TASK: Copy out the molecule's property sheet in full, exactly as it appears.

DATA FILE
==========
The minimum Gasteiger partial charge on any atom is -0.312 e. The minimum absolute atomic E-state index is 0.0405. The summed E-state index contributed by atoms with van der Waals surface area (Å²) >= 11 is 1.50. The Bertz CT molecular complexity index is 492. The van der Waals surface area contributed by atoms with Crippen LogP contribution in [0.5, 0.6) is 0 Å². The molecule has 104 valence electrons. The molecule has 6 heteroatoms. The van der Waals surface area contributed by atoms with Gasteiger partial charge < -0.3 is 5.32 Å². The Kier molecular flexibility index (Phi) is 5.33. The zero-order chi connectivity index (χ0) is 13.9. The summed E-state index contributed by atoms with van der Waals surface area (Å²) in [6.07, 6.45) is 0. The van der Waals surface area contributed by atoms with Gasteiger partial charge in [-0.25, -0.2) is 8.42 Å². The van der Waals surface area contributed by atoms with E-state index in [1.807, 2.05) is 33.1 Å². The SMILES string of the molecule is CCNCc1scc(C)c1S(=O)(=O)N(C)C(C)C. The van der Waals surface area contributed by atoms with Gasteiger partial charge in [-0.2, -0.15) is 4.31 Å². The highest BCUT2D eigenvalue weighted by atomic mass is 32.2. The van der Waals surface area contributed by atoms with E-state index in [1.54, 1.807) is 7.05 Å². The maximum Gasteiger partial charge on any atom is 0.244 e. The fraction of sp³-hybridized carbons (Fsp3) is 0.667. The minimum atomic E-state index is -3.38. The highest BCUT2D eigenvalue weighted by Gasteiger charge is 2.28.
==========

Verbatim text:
The minimum Gasteiger partial charge on any atom is -0.312 e. The minimum absolute atomic E-state index is 0.0405. The summed E-state index contributed by atoms with van der Waals surface area (Å²) >= 11 is 1.50. The Bertz CT molecular complexity index is 492. The van der Waals surface area contributed by atoms with Crippen LogP contribution in [0.5, 0.6) is 0 Å². The molecule has 104 valence electrons. The molecule has 6 heteroatoms. The van der Waals surface area contributed by atoms with Gasteiger partial charge < -0.3 is 5.32 Å². The Kier molecular flexibility index (Phi) is 5.33. The zero-order chi connectivity index (χ0) is 13.9. The summed E-state index contributed by atoms with van der Waals surface area (Å²) in [6.07, 6.45) is 0. The van der Waals surface area contributed by atoms with Gasteiger partial charge in [-0.25, -0.2) is 8.42 Å². The van der Waals surface area contributed by atoms with E-state index in [1.807, 2.05) is 33.1 Å². The SMILES string of the molecule is CCNCc1scc(C)c1S(=O)(=O)N(C)C(C)C. The van der Waals surface area contributed by atoms with Gasteiger partial charge in [-0.2, -0.15) is 4.31 Å². The highest BCUT2D eigenvalue weighted by atomic mass is 32.2. The van der Waals surface area contributed by atoms with E-state index in [1.54, 1.807) is 7.05 Å². The maximum Gasteiger partial charge on any atom is 0.244 e. The fraction of sp³-hybridized carbons (Fsp3) is 0.667. The minimum atomic E-state index is -3.38. The highest BCUT2D eigenvalue weighted by Gasteiger charge is 2.28.